There is money coming back into real estate investment. Funding sources that is. But make no mistake -- private investors are driving the equity market these days.
Small private equity groups are flooding the marketplace and investors are targeting cash-on-cash returns over internal rates of return, according to panelists on the equity investment session at the recent Apartment Finance Today Conference.
According to Apartment Finance Today magazine, the most active equity investors today are smaller private syndicators or funds raised more at the grassroots level in country clubs and other groups of wealthy individuals. In fact, a lot of money is being taken out of the stock market (what is left of investments there) and moved into private investments.
What is most interesting is that lenders have changed their tactics and are giving extensions. Plus the government is getting involved, says Eric Snyder a senior VP with Buchanan Street Partners, an investment management house. "I'm not sure the distress will be the level that is generally thought of." He suggests that the perception that distressed multifamily assets are going to flood the market is misplaced.
While more distressed assets may hit the market, lenders are trying a new model: "Amend, Extend, and Hope." Many of the distressed assets coming to market are on the low end. And lenders, who used to foreclose then dispose of properties, are instead moving to the above philosophy, tending to only bring to market low-end, Class C assets. Tyler Anderson at CB Richard Ellis' institutional group, says banks generally are not begging people to take these properties off their hands. Instead, they are "trying to figure out what the asset is, manage it as best they can, and sell it at the appropriate time."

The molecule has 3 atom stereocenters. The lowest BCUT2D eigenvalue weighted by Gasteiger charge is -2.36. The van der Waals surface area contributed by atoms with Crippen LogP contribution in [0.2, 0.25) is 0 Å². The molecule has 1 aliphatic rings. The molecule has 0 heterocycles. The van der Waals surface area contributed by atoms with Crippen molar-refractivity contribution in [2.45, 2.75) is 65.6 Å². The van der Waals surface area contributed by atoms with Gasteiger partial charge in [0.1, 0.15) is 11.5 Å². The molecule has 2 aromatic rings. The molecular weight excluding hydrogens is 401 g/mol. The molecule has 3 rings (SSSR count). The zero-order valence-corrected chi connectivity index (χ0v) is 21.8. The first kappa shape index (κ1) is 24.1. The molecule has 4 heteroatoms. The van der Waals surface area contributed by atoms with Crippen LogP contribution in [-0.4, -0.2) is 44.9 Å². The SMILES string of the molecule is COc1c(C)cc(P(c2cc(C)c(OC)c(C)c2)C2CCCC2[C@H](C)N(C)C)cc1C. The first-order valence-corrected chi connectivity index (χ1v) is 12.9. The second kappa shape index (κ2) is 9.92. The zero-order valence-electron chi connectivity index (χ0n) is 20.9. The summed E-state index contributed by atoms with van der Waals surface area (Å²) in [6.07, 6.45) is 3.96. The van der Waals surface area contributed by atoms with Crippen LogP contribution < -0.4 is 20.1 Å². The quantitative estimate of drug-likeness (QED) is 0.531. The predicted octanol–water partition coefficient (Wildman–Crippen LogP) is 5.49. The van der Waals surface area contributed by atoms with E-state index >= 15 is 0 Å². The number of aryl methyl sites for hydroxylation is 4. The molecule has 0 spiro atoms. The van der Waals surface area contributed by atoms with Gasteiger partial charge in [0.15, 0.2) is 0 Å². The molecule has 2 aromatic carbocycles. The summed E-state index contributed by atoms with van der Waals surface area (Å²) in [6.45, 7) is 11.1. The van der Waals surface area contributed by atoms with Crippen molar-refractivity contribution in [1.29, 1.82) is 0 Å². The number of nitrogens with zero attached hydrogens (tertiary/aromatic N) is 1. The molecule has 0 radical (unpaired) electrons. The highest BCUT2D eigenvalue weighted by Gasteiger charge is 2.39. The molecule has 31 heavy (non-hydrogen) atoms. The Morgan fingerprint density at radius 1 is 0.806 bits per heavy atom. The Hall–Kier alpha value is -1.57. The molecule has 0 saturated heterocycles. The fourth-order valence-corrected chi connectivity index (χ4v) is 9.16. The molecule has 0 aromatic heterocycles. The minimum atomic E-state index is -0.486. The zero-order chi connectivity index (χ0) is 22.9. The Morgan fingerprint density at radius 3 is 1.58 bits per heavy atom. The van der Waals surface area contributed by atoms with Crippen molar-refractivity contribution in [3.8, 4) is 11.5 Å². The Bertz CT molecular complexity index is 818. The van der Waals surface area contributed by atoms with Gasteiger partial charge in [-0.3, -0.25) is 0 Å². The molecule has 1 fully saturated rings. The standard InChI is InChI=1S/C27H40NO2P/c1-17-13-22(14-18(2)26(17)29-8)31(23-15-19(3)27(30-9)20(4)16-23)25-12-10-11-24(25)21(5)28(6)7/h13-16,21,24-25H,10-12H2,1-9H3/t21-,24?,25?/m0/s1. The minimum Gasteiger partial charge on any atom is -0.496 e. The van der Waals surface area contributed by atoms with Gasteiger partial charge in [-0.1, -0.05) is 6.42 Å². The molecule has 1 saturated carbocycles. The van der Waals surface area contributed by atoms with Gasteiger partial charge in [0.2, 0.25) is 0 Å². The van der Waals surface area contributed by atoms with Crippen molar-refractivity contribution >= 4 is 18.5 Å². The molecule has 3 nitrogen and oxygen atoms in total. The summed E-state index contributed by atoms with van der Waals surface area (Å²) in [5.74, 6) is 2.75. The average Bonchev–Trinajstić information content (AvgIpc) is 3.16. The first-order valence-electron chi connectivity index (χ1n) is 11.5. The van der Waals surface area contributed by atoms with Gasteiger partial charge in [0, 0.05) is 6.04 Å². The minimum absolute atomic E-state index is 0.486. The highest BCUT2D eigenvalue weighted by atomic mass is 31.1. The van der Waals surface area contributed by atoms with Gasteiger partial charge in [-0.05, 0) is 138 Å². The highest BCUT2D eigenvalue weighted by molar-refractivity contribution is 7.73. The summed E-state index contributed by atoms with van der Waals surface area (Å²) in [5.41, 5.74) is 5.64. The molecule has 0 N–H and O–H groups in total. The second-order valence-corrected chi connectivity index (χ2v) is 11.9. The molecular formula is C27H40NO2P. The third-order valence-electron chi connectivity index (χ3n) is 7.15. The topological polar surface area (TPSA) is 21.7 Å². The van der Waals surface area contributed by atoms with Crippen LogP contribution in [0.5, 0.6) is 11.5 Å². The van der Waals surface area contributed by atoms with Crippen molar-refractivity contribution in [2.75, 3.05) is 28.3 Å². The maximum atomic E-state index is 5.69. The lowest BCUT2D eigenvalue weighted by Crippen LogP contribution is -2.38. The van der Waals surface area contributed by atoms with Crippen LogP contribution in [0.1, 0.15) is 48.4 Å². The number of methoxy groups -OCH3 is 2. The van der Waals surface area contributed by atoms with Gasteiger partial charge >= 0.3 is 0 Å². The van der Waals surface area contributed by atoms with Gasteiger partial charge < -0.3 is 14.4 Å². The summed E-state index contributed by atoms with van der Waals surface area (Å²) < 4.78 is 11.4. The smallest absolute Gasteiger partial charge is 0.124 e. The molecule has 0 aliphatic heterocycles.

Says Apartment Finance Today: "While some institutional buyers are asking for internal rates of return of more than 20 peercent over a five-year-term, the active investors today are focusing on cash-on-cash returns of between 8 percent and 12 percent."
Keep in mind this change is because cash-on-cash returns are easier to underwrite. They look at immeidate cash flow, as it works like a certificate of deposit (CD). When a bank pays a 5 percent return on a CD, it means you get 5 percent of the deposit amount. Internal rate of return (IRR) deals are more complex and underwrite for differeing amounts of annual cash flow.
The magazine piece agrees with my long-time philosophy -- Sellers should target cash-on-cash buyers, who will typically pay more for an asset than IRR driven investors.